The first in a series of four articles covering the 2014 Emmy Awards, this will look at the nominations for Dramatic series. In the next few days there will be an article discussing the nominations for Comedic series. Later in the summer there will be both a preview of the ceremony as well as a review, both posted here at The Rock at Boston College. A list of the nominations, as well as some background information about the awards is available here.
On the morning of July 10th, the nominations for the 66th Primetime Emmy Awards, honoring the best of the 2013-2014 television season, were announced. These nominations come in the midst of what many critics and members of the television industry are calling a “Golden Age,” a period in which television has never been better. And for the most part, the nominations prove that dramatic television has reached a high point.
The nominations for ‘Best Drama’ received a little excitement this year from the appearance of HBO’s True Detective. For all intents and purposes, “Detective” is a miniseries: each season is a different chapter in an anthology, with new characters and a new story every year, similar to FX’s American Horror Story. But, in their attempt to legitimize the show as a top-tier drama, HBO opted out of the “Miniseries” category (where the show and lead actor Matthew McConaughey were guaranteed to win) and entered themselves in the ‘Drama Series’ categories. While it may prove to be fatal in the quest to earn an actual Emmy for the whole show, it does serve to prove that a miniseries with just 8 episodes can actually play with the reigning kings of television.
Those reigning kings, though, are nothing really new, as the other five nominees were all nominated last year (Showtime’s “Homeland,” coming off a mediocre season, is the only drama not nominated again in this category, due to the far superior True Detective). AMC earned two Best Drama nominations for Breaking Bad and Mad Men. This comes as a surprise to literally no one, as they have both been strong players in the category for many years. Mad Men won four awards from 2008-2011, and Breaking Bad took the top prize home last year, just after completing its series run with the best set of episodes the show had yet to produce, which are honored this year due to the Emmy Awards’ rules on scheduling. HBO also gained another nomination with the disgustingly popular Game of Thrones, which also had the highest number of nominations for any show this year, earning 19 total noms. The show has definitely been looked down upon in the past for being based in fantasy, and likely won’t win the award against the stiff competition, but it has earned a very well-deserved nomination.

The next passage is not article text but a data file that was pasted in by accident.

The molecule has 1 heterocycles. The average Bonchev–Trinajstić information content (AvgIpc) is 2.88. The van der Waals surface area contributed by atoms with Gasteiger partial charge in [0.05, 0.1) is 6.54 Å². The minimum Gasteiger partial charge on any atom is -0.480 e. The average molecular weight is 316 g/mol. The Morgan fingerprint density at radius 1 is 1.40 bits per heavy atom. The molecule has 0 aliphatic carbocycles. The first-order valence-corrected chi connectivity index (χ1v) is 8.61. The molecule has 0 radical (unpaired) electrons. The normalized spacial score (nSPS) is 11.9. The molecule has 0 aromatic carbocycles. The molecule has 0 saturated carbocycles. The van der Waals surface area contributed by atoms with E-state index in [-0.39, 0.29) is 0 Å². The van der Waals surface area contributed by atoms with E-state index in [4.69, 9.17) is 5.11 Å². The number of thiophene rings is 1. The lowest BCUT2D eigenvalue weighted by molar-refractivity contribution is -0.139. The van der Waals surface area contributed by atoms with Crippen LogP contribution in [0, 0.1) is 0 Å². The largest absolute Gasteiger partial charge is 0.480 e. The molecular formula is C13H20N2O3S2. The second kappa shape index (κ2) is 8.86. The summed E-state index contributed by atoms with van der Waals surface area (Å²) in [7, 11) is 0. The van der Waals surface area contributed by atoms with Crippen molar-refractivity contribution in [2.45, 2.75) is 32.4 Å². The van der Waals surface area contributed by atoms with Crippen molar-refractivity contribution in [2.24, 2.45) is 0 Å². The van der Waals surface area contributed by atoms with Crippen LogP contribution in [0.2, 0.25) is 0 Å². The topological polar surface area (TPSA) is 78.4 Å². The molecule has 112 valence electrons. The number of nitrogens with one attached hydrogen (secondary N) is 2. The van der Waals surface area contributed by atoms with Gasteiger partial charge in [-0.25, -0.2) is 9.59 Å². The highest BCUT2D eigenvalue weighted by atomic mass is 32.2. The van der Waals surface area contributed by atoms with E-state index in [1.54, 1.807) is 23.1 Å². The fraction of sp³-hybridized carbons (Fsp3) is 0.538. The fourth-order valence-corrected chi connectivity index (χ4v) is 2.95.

Netflix proved again that the Internet is no laughing matter, as House of Cards was nominated for Best Drama for its second season, even if some of the final episodes were a little melodramatic and untamed. PBS’s Downton Abbey is the only drama on a broadcast network that received a nomination this year. But, many (including myself) feel that the show, which cannot really compete with the other nominees and just finished its weakest season, should have been dropped in favor of CBS’s The Good Wife, a strong drama that just finished what was unquestionably its best season. But alas, The Good Wife doesn’t carry the same clout in some circles as “Downton,” which was likely nominated as an ‘old favorite.’
The nominations for lead actor in a drama series offered no surprises. Jeff Daniels, fresh off a surprise victory last year for his work in The Newsroom, was again nominated this year, although the odds of him winning are slim to none due to both his win last year and The Newsroom’s weaker season this year. Jon Hamm received his seventh consecutive nomination for Mad Men, although it comes as a surprise to many that he has yet to win the award. Sadly, though, this will not be his year, so look to see if they honor him in 2015 after Mad Men’s series finale, as a tribute his work on the whole show. Woody Harrelson was excellent in an understated way in True Detective, and Kevin Spacey was again triumphant in House of Cards as the sinister Frank Underwood. But, all these men have two things in common that will stop them from taking home the Emmy: Matthew McConaughey and Bryan Cranston.
McConaughey has the potential to become the first man to ever win the top acting prize at the Oscars and the Emmys in one year. His performance in True Detective was potentially the biggest reason for the show’s success, as his work not only overshadowed the excellent Woody Harrelson, but was also haunting and troubled. Cranston has won three Emmys for his portrayal of Breaking Bad’s Walter White, the man who truly started the trend of ‘leading male anti-heroes’ that take up arguably every single nomination slot this year. The final season of “Bad” only gave him material and screen-time to help him elevate his performance to a new high. This is the last chance for voters to elect Cranston the winner, and it’s both the first and last chance for them to honor McConaughey. For now, I’ll say that this trophy is McConaughey’s to lose, but get ready for a battle.